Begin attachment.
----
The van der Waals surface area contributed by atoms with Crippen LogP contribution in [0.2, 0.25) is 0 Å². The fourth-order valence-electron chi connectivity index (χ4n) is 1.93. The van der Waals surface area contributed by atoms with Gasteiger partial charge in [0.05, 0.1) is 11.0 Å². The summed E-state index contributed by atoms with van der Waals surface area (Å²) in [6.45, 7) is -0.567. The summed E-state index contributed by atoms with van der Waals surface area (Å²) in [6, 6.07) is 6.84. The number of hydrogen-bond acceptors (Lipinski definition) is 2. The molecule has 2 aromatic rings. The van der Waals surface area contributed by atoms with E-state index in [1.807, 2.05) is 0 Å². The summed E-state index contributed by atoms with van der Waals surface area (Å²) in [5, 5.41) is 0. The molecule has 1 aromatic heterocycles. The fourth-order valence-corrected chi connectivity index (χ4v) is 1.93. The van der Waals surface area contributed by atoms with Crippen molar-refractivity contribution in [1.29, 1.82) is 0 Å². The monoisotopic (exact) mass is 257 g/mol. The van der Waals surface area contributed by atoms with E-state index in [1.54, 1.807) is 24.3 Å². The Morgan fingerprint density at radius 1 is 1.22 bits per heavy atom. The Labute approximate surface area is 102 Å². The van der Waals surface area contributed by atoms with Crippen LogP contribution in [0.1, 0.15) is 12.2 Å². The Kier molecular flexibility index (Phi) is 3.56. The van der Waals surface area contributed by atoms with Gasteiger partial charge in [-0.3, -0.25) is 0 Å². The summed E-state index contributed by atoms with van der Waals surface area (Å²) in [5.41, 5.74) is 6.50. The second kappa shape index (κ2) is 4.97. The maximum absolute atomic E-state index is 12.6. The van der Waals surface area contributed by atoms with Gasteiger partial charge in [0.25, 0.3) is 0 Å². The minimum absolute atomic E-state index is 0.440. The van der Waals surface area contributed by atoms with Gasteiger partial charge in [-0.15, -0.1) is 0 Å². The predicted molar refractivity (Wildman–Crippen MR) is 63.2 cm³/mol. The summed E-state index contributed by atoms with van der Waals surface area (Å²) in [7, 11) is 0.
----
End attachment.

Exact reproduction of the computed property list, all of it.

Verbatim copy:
The van der Waals surface area contributed by atoms with Crippen LogP contribution in [0.2, 0.25) is 0 Å². The fourth-order valence-electron chi connectivity index (χ4n) is 1.93. The van der Waals surface area contributed by atoms with Gasteiger partial charge in [0.05, 0.1) is 11.0 Å². The summed E-state index contributed by atoms with van der Waals surface area (Å²) in [6.45, 7) is -0.567. The summed E-state index contributed by atoms with van der Waals surface area (Å²) in [6, 6.07) is 6.84. The number of hydrogen-bond acceptors (Lipinski definition) is 2. The molecule has 2 aromatic rings. The van der Waals surface area contributed by atoms with E-state index in [1.807, 2.05) is 0 Å². The summed E-state index contributed by atoms with van der Waals surface area (Å²) in [5, 5.41) is 0. The molecule has 1 aromatic heterocycles. The fourth-order valence-corrected chi connectivity index (χ4v) is 1.93. The van der Waals surface area contributed by atoms with Crippen molar-refractivity contribution in [1.29, 1.82) is 0 Å². The monoisotopic (exact) mass is 257 g/mol. The van der Waals surface area contributed by atoms with E-state index in [1.54, 1.807) is 24.3 Å². The Morgan fingerprint density at radius 1 is 1.22 bits per heavy atom. The Labute approximate surface area is 102 Å². The van der Waals surface area contributed by atoms with Crippen LogP contribution in [0.1, 0.15) is 12.2 Å². The Kier molecular flexibility index (Phi) is 3.56. The van der Waals surface area contributed by atoms with Gasteiger partial charge in [-0.3, -0.25) is 0 Å². The summed E-state index contributed by atoms with van der Waals surface area (Å²) in [5.41, 5.74) is 6.50. The second kappa shape index (κ2) is 4.97. The maximum absolute atomic E-state index is 12.6. The van der Waals surface area contributed by atoms with Gasteiger partial charge in [0.25, 0.3) is 0 Å². The minimum absolute atomic E-state index is 0.440. The van der Waals surface area contributed by atoms with Gasteiger partial charge in [-0.15, -0.1) is 0 Å². The predicted molar refractivity (Wildman–Crippen MR) is 63.2 cm³/mol. The summed E-state index contributed by atoms with van der Waals surface area (Å²) in [7, 11) is 0.